It’s demonstrates that there is so much value to inter-dependence and that paradoxically it can help us do the things we want to be doing.

“For when we know that we matter to others, it gives us a significance.” @EstherPerel in her email newsletter on 5-Aug-2019. This resonated. Shows that there is so much value to inter-dependence. It can help us regain our… Click To Tweet

Developing flexibility and taking control can help you regain your independence after illness or injury

Loosening our grip on society’s assumptions around help can help us reach out, ask for and receive help so we can do the things we want to be doing in life. To be independent within our new frame, our new reality.

To provoke (in a good way) your thinking further around the assumptions of asking for and receiving help, at the end of this article there are links to blogs I have written on this topic.

A picture of a fire pit that has a roaring fire in it and two women. One woman is holding the unhelpful assumption 'Being independent means you do everything on your own' and she is planning to put it in the fire. She is saying, 'These assumptions are no longer useful. Thanks for coming over to help.' Her friend is handing her the unhelpful assumption, 'Asking for help means you are needy!' and she is saying, 'Happy to help.' The caption reads, 'Letting go of unhelpful assumptions.' It is necessary to do this in order to regain your independence after illness.

Gently challenging your assumptions, particularly those which don’t help you to live the life you want for yourself, also helps you to develop a more flexible definition of independence and be independent in the way that suits your life and how you want to live it. Much better than subscribing to what can feel like a rigid definition defined by society.

Also, when you choose to depend on someone or something so you can be doing stuff you want to be doing, you are in control of yourself. Even if it is something you would not have chosen for yourself in your pre-illness or injury days.

Doing so now means it is you recognising your need, deciding how best to meet that need, and getting that need met. It is your conscious and independent choice.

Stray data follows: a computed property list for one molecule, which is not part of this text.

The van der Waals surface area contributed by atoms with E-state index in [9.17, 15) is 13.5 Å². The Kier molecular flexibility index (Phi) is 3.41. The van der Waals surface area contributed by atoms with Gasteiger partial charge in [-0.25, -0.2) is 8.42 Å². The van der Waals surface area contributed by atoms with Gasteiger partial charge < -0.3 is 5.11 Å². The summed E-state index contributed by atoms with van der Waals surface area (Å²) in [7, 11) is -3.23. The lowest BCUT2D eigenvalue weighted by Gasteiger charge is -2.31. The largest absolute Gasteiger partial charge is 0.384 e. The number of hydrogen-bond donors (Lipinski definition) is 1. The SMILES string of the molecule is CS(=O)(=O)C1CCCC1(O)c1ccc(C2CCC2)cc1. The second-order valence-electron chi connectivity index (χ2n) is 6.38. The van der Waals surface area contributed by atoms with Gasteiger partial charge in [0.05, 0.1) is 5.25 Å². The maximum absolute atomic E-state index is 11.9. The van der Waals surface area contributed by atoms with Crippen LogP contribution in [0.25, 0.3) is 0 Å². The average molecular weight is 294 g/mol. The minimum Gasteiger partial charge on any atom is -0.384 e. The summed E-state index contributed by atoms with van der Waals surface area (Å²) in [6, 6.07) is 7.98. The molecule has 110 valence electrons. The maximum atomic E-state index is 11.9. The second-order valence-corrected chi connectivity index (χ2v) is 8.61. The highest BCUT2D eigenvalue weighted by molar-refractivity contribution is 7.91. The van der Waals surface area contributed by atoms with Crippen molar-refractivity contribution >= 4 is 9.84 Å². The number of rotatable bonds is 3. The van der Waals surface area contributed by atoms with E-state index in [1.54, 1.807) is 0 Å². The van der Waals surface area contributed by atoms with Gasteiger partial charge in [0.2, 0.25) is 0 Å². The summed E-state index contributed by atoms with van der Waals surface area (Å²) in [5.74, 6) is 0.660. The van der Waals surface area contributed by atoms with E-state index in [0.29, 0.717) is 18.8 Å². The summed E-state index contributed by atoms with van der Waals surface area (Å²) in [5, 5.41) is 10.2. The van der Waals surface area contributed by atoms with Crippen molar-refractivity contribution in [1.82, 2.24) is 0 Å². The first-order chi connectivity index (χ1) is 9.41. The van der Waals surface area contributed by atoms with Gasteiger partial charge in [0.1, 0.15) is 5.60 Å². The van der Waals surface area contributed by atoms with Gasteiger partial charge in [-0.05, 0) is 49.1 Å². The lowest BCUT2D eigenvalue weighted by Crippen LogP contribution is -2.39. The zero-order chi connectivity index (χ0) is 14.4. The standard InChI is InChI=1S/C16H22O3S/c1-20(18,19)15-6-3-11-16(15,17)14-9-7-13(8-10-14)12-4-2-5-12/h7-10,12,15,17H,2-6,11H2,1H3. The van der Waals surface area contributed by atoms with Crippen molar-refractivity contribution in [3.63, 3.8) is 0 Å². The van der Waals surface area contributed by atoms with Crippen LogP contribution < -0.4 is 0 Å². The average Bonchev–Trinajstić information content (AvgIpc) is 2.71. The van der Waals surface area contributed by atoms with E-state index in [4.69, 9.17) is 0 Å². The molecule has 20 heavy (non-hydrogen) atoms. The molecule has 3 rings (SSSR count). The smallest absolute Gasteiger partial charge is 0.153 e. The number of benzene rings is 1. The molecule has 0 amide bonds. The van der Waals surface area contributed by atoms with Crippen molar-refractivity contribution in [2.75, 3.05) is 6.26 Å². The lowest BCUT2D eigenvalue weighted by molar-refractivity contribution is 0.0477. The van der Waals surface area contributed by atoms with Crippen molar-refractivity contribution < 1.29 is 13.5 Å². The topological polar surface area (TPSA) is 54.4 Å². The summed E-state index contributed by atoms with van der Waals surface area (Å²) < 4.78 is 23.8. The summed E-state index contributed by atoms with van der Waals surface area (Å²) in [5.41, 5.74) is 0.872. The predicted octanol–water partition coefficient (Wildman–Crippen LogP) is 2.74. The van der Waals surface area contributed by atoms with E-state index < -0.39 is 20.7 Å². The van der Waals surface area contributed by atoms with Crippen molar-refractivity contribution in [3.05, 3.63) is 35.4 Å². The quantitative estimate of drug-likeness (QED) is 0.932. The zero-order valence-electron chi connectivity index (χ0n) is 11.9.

The original inspirational quote by Barbara Babcock of Return to Wellness reads: When you choose to depend on someone or something so you can do what you want to be doing, you are in control of yourself. It is you recognising your needs, deciding how best to meet those needs, and getting them met. It is your conscious and independent choice. It is you taking control." This is important to realise when on your journey to regain your independence after illness.

What’s it like for you?

How has your framework of independence changed due to your or your loved one’s health issue? What helped you to develop your new framework? Share your thoughts or questions in the comments below or alternatively email them to me (contact form in sidebar).  

If you are living with a challenging health issue or are caring for someone who is, and would like support on any of the issues discussed here, have a look at how we can work together and get in touch for a free no obligation consultation.

Pass it forward

Know of someone who would benefit from reading this blog, or you just want to spread the ideas, click on the icons to share.

© Copyright Barbara Babcock 2019

Blogs from the series on ‘Why asking for help is so hard ‘

The role guilt plays

The role self-worth plays

When asking for help doesn’t work: Moving beyond no

Why asking for help is so hard: Because being needy is not good